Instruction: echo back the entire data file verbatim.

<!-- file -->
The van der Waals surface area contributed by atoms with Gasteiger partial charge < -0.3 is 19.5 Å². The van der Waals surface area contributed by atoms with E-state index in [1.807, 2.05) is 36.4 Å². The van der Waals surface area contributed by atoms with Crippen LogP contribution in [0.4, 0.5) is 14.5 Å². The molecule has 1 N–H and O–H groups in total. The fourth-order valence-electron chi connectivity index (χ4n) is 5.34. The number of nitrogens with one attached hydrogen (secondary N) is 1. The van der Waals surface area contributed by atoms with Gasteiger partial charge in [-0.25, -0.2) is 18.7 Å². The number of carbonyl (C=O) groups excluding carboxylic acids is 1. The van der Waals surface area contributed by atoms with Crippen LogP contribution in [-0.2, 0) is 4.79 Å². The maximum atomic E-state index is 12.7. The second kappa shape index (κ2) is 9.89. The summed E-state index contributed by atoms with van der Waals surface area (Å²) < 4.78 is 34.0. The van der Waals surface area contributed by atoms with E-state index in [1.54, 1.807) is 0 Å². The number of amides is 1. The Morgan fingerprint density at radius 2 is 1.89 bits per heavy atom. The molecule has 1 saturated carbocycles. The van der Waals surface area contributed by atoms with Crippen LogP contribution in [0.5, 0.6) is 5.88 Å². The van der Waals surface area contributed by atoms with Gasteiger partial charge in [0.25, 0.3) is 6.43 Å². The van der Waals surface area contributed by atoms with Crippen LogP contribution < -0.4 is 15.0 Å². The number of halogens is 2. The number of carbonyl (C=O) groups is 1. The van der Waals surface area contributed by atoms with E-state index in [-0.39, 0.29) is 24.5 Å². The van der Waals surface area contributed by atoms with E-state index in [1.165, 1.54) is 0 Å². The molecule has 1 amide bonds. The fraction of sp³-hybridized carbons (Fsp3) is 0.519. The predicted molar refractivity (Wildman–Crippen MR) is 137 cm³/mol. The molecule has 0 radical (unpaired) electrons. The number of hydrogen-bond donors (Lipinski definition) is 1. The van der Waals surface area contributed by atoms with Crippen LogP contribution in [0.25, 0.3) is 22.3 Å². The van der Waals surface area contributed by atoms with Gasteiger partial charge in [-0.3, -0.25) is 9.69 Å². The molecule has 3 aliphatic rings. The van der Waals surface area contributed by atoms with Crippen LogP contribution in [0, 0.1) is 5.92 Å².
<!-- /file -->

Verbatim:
The van der Waals surface area contributed by atoms with Gasteiger partial charge < -0.3 is 19.5 Å². The van der Waals surface area contributed by atoms with E-state index in [1.807, 2.05) is 36.4 Å². The van der Waals surface area contributed by atoms with Crippen LogP contribution in [0.4, 0.5) is 14.5 Å². The molecule has 1 N–H and O–H groups in total. The fourth-order valence-electron chi connectivity index (χ4n) is 5.34. The number of nitrogens with one attached hydrogen (secondary N) is 1. The van der Waals surface area contributed by atoms with Gasteiger partial charge in [-0.25, -0.2) is 18.7 Å². The number of carbonyl (C=O) groups excluding carboxylic acids is 1. The van der Waals surface area contributed by atoms with Crippen LogP contribution in [-0.2, 0) is 4.79 Å². The maximum atomic E-state index is 12.7. The second kappa shape index (κ2) is 9.89. The summed E-state index contributed by atoms with van der Waals surface area (Å²) < 4.78 is 34.0. The van der Waals surface area contributed by atoms with E-state index in [1.54, 1.807) is 0 Å². The number of amides is 1. The Morgan fingerprint density at radius 2 is 1.89 bits per heavy atom. The molecule has 1 saturated carbocycles. The van der Waals surface area contributed by atoms with Crippen LogP contribution in [0.5, 0.6) is 5.88 Å². The van der Waals surface area contributed by atoms with Gasteiger partial charge in [0.25, 0.3) is 6.43 Å². The van der Waals surface area contributed by atoms with Crippen LogP contribution < -0.4 is 15.0 Å². The number of halogens is 2. The number of carbonyl (C=O) groups is 1. The van der Waals surface area contributed by atoms with E-state index in [-0.39, 0.29) is 24.5 Å². The van der Waals surface area contributed by atoms with E-state index in [1.165, 1.54) is 0 Å². The molecule has 1 amide bonds. The fraction of sp³-hybridized carbons (Fsp3) is 0.519. The predicted molar refractivity (Wildman–Crippen MR) is 137 cm³/mol. The molecule has 0 radical (unpaired) electrons. The number of hydrogen-bond donors (Lipinski definition) is 1. The van der Waals surface area contributed by atoms with Crippen LogP contribution in [0.25, 0.3) is 22.3 Å². The van der Waals surface area contributed by atoms with Gasteiger partial charge in [-0.3, -0.25) is 9.69 Å². The molecule has 3 aliphatic rings. The van der Waals surface area contributed by atoms with Crippen LogP contribution in [0, 0.1) is 5.92 Å².